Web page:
Do We Know How To Hold Teacher Preparation Programs Accountable?

This piece is co-authored by Cory Koedel and Matthew Di Carlo. Koedel is an Associate Professor of Economics and Public Policy at the University of Missouri, Columbia.

The United States Department of Education (USED) has proposed regulations requiring states to hold teacher preparation programs accountable for the performance of their graduates. According to the proposal, states must begin assigning ratings to each program within the next 2-3 years, based on outcomes such as graduates’ “value-added” to student test scores, their classroom observation scores, how long they stay in teaching, whether they teach in high-needs schools, and surveys of their principals’ satisfaction.

In the long term, we are very receptive to, and indeed optimistic about, the idea of outcomes-based accountability for teacher preparation programs (TPPs). In the short to medium term, however, we contend that the evidence base underlying the USED regulations is nowhere near sufficient to guide a national effort toward high-stakes TPP accountability.

This is a situation in which the familiar refrain of “it’s imperfect but better than nothing” is false, and rushing into nationwide design and implementation could be quite harmful.

Over the past 5-10 years, there has been a widespread, albeit still controversial, effort to improve evaluation systems for individual teachers, including the incorporation of test-based productivity measures (e.g., value-added). This is the culmination of decades of rigorous research on the reliability and validity of the measures constituting the new systems.

The idea of using similar measures, and value-added in particular, to gauge the effectiveness of TPPs may seem like a common sense extension of what we’re already doing, but in reality it is fraught with complications.

The critical issue is that the pool of annual graduates from most teacher preparation programs is very small. This means that measures of TPP performance are extremely imprecise, statistically speaking. Several recent studies have shown that we simply cannot detect differences between the vast majority of TPPs with a reasonable degree of confidence. And this issue applies not only to test-based measures, but to virtually every one of the types of outcomes required by the USED regulations. All of them depend on tracking outcomes for small numbers of graduates who get jobs in K-12 schools.

Compounding this problem is the fact that current differences between TPPs in terms of the average test-based effectiveness of their graduates in the classroom are not particularly large. Efforts to rank programs will almost surely lead to an unacceptably high number of situations in which two programs that are similar in “true” performance receive very different rankings.

Moreover, once again, this concern is not limited to test-based value-added measures. It is more than plausible that some or all of the other outcomes required by USED’s regulations do not differ much between graduates of different TPPs. The unfortunate reality is we don’t know whether this is the case, for one simple reason: there is very little research about these measures in the TPP context. The idea of pre-selecting accountability indicators now, without even this most basic empirical groundwork, is disconcerting – and ill-advised.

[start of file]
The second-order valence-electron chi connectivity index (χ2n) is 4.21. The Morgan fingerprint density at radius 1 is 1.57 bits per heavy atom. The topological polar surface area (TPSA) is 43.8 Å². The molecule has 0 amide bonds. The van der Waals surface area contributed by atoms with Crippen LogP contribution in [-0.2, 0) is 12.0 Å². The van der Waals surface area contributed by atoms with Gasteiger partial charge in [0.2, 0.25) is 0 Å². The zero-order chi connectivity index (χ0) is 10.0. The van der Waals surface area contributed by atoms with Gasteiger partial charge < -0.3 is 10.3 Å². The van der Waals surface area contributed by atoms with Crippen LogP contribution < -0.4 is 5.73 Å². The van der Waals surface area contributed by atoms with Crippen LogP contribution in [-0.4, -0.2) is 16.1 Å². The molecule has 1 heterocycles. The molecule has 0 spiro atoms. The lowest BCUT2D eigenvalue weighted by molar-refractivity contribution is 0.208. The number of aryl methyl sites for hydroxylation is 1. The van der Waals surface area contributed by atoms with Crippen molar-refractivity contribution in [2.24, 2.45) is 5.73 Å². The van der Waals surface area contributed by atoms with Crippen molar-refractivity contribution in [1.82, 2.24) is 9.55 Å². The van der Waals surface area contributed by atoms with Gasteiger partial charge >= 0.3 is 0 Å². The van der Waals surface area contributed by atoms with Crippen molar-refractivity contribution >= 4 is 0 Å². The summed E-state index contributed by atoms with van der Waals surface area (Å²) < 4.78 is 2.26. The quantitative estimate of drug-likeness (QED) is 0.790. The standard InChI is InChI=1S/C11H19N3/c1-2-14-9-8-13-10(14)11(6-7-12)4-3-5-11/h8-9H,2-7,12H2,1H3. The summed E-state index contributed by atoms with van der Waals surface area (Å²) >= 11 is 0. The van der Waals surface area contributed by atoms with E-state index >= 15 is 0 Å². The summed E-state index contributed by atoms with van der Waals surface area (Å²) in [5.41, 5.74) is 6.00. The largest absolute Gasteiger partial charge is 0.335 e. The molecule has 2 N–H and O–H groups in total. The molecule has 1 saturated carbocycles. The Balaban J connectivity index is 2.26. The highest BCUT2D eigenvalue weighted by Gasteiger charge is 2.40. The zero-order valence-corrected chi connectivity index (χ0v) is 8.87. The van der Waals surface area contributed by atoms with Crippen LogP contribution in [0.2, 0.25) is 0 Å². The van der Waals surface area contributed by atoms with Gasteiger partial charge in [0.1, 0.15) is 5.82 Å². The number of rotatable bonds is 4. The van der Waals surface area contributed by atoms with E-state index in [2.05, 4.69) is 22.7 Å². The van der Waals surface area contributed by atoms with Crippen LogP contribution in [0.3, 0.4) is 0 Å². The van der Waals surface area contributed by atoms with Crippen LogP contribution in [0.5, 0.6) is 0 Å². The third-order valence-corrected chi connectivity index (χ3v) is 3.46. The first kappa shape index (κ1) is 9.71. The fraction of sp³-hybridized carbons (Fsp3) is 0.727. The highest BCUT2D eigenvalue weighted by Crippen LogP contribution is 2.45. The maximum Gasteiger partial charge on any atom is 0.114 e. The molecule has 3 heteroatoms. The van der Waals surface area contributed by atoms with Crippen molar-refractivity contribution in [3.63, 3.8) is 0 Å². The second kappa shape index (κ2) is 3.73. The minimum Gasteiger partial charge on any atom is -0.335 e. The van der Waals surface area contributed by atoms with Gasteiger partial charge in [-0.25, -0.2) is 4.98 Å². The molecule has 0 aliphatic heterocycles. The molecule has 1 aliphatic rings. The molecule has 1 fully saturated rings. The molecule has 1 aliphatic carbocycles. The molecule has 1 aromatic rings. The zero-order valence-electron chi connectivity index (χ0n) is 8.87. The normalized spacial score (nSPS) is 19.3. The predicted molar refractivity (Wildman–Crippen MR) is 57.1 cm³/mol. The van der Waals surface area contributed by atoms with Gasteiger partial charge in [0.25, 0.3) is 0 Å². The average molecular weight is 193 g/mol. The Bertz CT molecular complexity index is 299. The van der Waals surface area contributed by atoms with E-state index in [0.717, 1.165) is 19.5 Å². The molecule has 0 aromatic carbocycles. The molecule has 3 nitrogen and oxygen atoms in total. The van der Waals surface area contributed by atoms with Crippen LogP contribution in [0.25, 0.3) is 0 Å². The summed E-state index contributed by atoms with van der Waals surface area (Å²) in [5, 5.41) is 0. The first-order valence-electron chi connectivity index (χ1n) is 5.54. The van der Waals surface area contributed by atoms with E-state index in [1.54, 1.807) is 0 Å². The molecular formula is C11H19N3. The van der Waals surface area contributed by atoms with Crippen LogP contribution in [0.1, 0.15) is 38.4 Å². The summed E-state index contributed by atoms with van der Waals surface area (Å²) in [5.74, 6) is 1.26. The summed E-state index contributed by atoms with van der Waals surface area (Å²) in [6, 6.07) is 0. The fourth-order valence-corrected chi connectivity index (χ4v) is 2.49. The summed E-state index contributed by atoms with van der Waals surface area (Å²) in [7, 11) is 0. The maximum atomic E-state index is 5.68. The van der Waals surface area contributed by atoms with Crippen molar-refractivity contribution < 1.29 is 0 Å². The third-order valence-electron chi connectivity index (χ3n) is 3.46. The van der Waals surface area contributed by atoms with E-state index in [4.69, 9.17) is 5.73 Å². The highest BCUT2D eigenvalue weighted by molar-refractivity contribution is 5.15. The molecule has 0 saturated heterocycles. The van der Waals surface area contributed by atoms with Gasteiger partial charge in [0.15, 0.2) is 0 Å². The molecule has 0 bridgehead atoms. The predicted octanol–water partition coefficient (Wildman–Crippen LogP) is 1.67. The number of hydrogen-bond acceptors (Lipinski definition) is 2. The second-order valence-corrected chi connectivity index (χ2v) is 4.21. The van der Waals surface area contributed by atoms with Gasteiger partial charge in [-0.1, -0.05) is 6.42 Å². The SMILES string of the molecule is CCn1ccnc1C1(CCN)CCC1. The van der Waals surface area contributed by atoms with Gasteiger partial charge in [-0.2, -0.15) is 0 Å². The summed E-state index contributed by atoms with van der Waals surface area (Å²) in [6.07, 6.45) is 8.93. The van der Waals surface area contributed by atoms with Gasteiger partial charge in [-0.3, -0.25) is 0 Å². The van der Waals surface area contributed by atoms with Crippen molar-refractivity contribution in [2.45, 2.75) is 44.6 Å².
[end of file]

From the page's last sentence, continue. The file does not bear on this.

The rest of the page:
Granted, our reasons for caution in this endeavor do not make for the best talking points – it’s tough to advocate for policies with slogans about statistical imprecision, and “wait for more research” isn’t exactly the most thrilling rallying cry.

But this does not make them any less important. A system designed around measures that cannot convey the information required will not be successful, and has the potential to do real harm. For example, programs might lose federal funding based on rankings, or administrators and professors might attempt to replicate the practices of highly-ranked programs, even if the rankings do not reflect real differences in efficacy – they would be “chasing (statistical) noise.”

To be clear, the issues we raise here are serious, but not insurmountable. The recent expansion of availability of data in K-12 education has greatly accelerated our ability to find solutions for these types of problems. Thus, our primary concern is not with outcomes-based TPP accountability, with which we agree in principle, but rather with the USED pre-selecting the specific types of measures that states will have to use, and requiring states to design their initial systems within just a few short years.

This implementation schedule is startling to the point of seeming reckless. It would seem to imply that we already know what outcomes are important for TPP accountability, and that we are able to construct informative measures of these outcomes. Neither is true at this time.

Despite the push by USED, spending bills recently drafted by the House and Senate appropriation committees would, among other things, prevent the Department from issuing teacher-preparation accountability rules for now. Although this aspect of the spending bills is likely more about governance philosophy (i.e., whether to regulate or legislate) than the substance of the USED teacher preparation regulations, in this case we believe the end result would be beneficial.

In particular, the delay would allow more time for additional research and experimentation in this area. States could be encouraged to innovate and try out different metrics, including those proposed by the USED. Only after such a learning period, and a better understanding of what will and will not work, does it make sense to develop a national strategy. Policy is no different from great teaching: both require preparation.

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